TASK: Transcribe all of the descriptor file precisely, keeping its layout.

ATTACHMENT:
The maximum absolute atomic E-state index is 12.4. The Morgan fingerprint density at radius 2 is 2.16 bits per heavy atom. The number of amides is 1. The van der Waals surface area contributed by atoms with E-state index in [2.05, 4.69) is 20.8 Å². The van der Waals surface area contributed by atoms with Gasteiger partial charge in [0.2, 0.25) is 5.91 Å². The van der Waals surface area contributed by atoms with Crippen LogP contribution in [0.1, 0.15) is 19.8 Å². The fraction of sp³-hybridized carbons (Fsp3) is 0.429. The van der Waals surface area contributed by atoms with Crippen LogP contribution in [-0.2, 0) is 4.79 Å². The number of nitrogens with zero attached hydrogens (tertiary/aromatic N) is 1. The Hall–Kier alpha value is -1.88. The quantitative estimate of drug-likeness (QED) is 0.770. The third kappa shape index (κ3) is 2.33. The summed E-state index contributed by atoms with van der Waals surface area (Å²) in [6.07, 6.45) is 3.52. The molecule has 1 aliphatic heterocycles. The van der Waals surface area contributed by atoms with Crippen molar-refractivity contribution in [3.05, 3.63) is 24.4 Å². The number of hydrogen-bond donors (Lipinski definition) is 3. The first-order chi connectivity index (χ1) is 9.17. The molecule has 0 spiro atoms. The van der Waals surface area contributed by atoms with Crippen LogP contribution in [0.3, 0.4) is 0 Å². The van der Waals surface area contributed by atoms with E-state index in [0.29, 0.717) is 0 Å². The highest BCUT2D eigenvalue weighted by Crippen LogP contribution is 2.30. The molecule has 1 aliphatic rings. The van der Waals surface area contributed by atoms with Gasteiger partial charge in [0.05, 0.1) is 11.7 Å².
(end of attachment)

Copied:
The maximum absolute atomic E-state index is 12.4. The Morgan fingerprint density at radius 2 is 2.16 bits per heavy atom. The number of amides is 1. The van der Waals surface area contributed by atoms with E-state index in [2.05, 4.69) is 20.8 Å². The van der Waals surface area contributed by atoms with Gasteiger partial charge in [0.2, 0.25) is 5.91 Å². The van der Waals surface area contributed by atoms with Crippen LogP contribution in [0.1, 0.15) is 19.8 Å². The fraction of sp³-hybridized carbons (Fsp3) is 0.429. The van der Waals surface area contributed by atoms with Crippen LogP contribution in [-0.2, 0) is 4.79 Å². The number of nitrogens with zero attached hydrogens (tertiary/aromatic N) is 1. The Hall–Kier alpha value is -1.88. The quantitative estimate of drug-likeness (QED) is 0.770. The third kappa shape index (κ3) is 2.33. The summed E-state index contributed by atoms with van der Waals surface area (Å²) in [6.07, 6.45) is 3.52. The molecule has 1 aliphatic heterocycles. The van der Waals surface area contributed by atoms with Crippen molar-refractivity contribution in [3.05, 3.63) is 24.4 Å². The number of hydrogen-bond donors (Lipinski definition) is 3. The first-order chi connectivity index (χ1) is 9.17. The molecule has 0 spiro atoms. The van der Waals surface area contributed by atoms with Crippen LogP contribution in [0.3, 0.4) is 0 Å². The van der Waals surface area contributed by atoms with E-state index in [0.29, 0.717) is 0 Å². The highest BCUT2D eigenvalue weighted by Crippen LogP contribution is 2.30. The molecule has 1 aliphatic rings. The van der Waals surface area contributed by atoms with Gasteiger partial charge in [0.05, 0.1) is 11.7 Å².